How do you seduce a man with class and dignity? Should we wait until men approach us IRL or online? Do men like to be picked up?
— via Dede Craig King.
This question suffers from the vestiges of a time when female sexuality was not only oppressed, but punished. While we have made a lot of progress in this arena, slut-shaming still exists and the labels “slut,” “whore,” “tramp,” “easy,” and so on are still largely used as a weapon against women.
(I don’t want to minimize prude-shaming or the fact that sexual shaming also happens to men, but in the interest of space, I’m going to limit this response to the question that was asked, which focuses on women.)
When Sigmund Freud wrote “Where such men love they have no desire and where they desire they cannot love,” he basically cleaved the woman in half. To be deserving of love, a woman cannot be sexual. To enjoy sex, a woman must forfeit love. This notion didn’t entirely come from Freud, of course — women of a certain class had long since given up their claim to sexuality in exchange for some of the privilege that men of equal standing enjoyed — but Freud’s influence can’t be ignored here, either.
Though we have made some definite progress in a direction where women can be sexual and be loved, we do still occasionally run straight into the artifacts and revivals of this mentality. The most egregious, I think, is The Rules, a franchise that purports to teach women how to “catch a man” by abusing him and denying him — because men love “working hard” for things and if he has to “work hard” for a woman, then he’ll obviously cherish her more than a woman who makes it “too easy” for him.
The idea that men are this monolith, this race of simple creatures devoid of personality that can be manipulated into a loving and meaningful relationship by forcing them to survive a sort of hero’s journey at a woman’s feet, is as offensive as the techniques pick-up artists put forth about how to “score” with women. If you strip the gender identifiers and pop psychology, the tactics aren’t really that different in how grossly they ignore the person in favor of generalization.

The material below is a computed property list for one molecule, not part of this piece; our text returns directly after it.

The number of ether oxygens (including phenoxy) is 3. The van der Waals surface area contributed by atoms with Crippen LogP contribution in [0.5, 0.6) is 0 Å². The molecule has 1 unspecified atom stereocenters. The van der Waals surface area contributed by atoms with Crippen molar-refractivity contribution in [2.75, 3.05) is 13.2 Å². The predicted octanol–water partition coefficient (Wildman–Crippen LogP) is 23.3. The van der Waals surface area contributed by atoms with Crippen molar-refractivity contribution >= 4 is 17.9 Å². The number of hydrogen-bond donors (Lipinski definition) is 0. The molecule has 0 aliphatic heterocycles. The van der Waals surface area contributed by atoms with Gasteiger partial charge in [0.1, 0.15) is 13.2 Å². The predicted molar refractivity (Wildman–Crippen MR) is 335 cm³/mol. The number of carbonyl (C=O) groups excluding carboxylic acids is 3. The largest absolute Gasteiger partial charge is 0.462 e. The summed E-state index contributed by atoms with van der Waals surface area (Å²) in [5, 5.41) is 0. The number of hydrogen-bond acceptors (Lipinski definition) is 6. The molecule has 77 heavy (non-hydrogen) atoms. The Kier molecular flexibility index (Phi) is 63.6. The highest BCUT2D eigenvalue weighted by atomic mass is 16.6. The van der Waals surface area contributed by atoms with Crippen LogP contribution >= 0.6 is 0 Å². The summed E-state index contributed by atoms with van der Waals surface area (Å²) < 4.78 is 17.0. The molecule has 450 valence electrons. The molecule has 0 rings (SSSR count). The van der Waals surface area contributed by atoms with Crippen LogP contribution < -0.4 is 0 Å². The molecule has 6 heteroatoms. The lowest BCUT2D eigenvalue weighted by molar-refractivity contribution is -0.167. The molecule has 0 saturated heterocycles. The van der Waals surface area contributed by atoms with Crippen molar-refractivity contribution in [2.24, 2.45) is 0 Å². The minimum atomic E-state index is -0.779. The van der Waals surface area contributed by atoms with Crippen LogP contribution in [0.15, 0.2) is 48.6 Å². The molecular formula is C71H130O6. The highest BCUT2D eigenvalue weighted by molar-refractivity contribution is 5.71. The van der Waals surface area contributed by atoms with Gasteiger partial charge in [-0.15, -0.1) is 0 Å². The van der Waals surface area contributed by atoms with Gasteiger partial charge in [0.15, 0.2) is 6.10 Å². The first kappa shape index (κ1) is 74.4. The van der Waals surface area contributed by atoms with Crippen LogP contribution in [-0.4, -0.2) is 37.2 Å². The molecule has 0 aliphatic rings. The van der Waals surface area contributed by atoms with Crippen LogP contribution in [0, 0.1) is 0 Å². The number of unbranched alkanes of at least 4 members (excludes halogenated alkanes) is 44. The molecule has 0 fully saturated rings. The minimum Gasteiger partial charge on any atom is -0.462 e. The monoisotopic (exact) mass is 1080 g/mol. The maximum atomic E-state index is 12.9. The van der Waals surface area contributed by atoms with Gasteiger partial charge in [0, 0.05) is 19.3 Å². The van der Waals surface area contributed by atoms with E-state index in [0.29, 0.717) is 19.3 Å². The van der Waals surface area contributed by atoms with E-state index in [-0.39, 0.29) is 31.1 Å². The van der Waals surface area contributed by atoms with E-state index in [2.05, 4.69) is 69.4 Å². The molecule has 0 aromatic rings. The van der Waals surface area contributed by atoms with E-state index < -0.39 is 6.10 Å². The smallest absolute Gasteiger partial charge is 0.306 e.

The simple answer to the question of how to sexually approach a person depends entirely on the person being approached. It has very little to do with whether the person is male or female and everything to do with whether he or she is interested and sufficiently comfortable with you to receive such an overture.
Mileage will vary, and though pop psych would have us believe that all men would love to have a woman jump all over him saying she wants his cock right now, this isn’t always the case. The moment the person approaching lets go of generalizations (whether they are related to gender, race, age, etc.), that’s the moment the approach becomes “dignified.” Dignity, to me, is not about how you dress or how you speak, but rather that you see other people as human beings — individual human beings who have their own opinions, ideas, and desires (which may or may not include you in a sexual or even platonic sense).
In meatspace, body language can reveal a great deal. Online, you’re mostly left to determine interest based on the frequency of interaction and the depth such interaction has reached. Neither is easy, but if you’re respectful and don’t act like you’re entitled to their space, their time or their person (or like they should be grateful to be on the receiving end of your attempt), chances are that even if they don’t desire your attention, they won’t be too put off by the overture.
And what’s the overture? If you are into him (or her) and feel he (or she) is into you, there is no reason why you shouldn’t offer to get a drink that night, go to a gallery opening later that week, have dinner over the weekend — whatever. If the person is not in your time zone, you might suggest taking the conversation off a thread or the public space and into IM, or a Hangout, and so on.
The important thing, you’ll find, isn’t how something starts, but rather that it starts.
If one takes a moment to examine the original thread posted by Craig King, they’ll see the many comments from men — comments with no consensus. That thread is a perfect example of how different one man is from the next. Men are not “from Mars,” and all alike. They’re people.
We need to stop talking about men and women as homogeneous populations and buying in to toxic pop psychology and learn to approach them as individuals. Until we can do that, we won’t be able to do anything with much dignity or “class” — no matter how well-dressed, eloquent, educated we purport to be.Ã¯Â»Â¿
Header image by Dan Queiroz.